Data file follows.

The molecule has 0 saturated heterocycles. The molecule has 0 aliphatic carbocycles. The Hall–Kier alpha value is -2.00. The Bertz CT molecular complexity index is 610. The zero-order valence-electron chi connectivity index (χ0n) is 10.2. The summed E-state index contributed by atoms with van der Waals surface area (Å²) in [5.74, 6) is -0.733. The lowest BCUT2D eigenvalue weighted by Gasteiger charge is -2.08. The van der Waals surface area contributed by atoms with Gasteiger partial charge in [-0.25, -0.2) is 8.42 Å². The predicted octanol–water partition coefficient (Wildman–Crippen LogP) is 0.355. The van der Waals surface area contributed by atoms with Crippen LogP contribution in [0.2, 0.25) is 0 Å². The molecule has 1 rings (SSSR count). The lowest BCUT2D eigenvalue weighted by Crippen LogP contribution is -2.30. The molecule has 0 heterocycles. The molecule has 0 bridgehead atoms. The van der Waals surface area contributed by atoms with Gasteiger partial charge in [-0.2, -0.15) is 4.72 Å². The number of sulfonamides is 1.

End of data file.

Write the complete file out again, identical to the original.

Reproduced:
The molecule has 0 saturated heterocycles. The molecule has 0 aliphatic carbocycles. The Hall–Kier alpha value is -2.00. The Bertz CT molecular complexity index is 610. The zero-order valence-electron chi connectivity index (χ0n) is 10.2. The summed E-state index contributed by atoms with van der Waals surface area (Å²) in [5.74, 6) is -0.733. The lowest BCUT2D eigenvalue weighted by Gasteiger charge is -2.08. The van der Waals surface area contributed by atoms with Gasteiger partial charge in [-0.25, -0.2) is 8.42 Å². The predicted octanol–water partition coefficient (Wildman–Crippen LogP) is 0.355. The van der Waals surface area contributed by atoms with Crippen LogP contribution in [0.2, 0.25) is 0 Å². The molecule has 1 rings (SSSR count). The lowest BCUT2D eigenvalue weighted by Crippen LogP contribution is -2.30. The molecule has 0 heterocycles. The molecule has 0 bridgehead atoms. The van der Waals surface area contributed by atoms with Gasteiger partial charge in [-0.2, -0.15) is 4.72 Å². The number of sulfonamides is 1.